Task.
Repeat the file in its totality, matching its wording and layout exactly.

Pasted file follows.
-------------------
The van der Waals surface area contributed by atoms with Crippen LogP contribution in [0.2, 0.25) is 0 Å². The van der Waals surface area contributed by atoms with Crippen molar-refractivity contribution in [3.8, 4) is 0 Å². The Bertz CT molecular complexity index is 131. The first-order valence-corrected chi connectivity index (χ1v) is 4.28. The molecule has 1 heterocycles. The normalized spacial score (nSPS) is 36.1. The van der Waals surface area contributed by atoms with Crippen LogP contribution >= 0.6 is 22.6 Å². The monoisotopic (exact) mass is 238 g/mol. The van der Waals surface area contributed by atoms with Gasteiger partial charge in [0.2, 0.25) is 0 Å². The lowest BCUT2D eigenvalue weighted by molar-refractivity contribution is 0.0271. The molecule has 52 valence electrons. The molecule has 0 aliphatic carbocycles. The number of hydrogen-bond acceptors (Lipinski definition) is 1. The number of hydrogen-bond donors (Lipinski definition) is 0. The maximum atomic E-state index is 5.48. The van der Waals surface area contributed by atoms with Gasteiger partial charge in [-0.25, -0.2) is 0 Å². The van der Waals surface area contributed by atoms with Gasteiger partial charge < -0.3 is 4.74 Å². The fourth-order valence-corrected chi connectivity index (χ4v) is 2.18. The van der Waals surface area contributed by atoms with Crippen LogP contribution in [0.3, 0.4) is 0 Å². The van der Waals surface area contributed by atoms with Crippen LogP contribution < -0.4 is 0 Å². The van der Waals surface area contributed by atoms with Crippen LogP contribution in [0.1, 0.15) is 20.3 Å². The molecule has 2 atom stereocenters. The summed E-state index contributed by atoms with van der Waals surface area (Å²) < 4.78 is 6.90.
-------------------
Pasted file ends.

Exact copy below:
The van der Waals surface area contributed by atoms with Crippen LogP contribution in [0.2, 0.25) is 0 Å². The van der Waals surface area contributed by atoms with Crippen molar-refractivity contribution in [3.8, 4) is 0 Å². The Bertz CT molecular complexity index is 131. The first-order valence-corrected chi connectivity index (χ1v) is 4.28. The molecule has 1 heterocycles. The normalized spacial score (nSPS) is 36.1. The van der Waals surface area contributed by atoms with Crippen LogP contribution >= 0.6 is 22.6 Å². The monoisotopic (exact) mass is 238 g/mol. The van der Waals surface area contributed by atoms with Gasteiger partial charge in [0.2, 0.25) is 0 Å². The lowest BCUT2D eigenvalue weighted by molar-refractivity contribution is 0.0271. The molecule has 52 valence electrons. The molecule has 0 aliphatic carbocycles. The number of hydrogen-bond acceptors (Lipinski definition) is 1. The number of hydrogen-bond donors (Lipinski definition) is 0. The maximum atomic E-state index is 5.48. The van der Waals surface area contributed by atoms with Gasteiger partial charge in [-0.25, -0.2) is 0 Å². The van der Waals surface area contributed by atoms with Gasteiger partial charge < -0.3 is 4.74 Å². The fourth-order valence-corrected chi connectivity index (χ4v) is 2.18. The van der Waals surface area contributed by atoms with Crippen LogP contribution in [0.3, 0.4) is 0 Å². The van der Waals surface area contributed by atoms with Crippen LogP contribution < -0.4 is 0 Å². The van der Waals surface area contributed by atoms with Crippen LogP contribution in [0.1, 0.15) is 20.3 Å². The molecule has 2 atom stereocenters. The summed E-state index contributed by atoms with van der Waals surface area (Å²) < 4.78 is 6.90.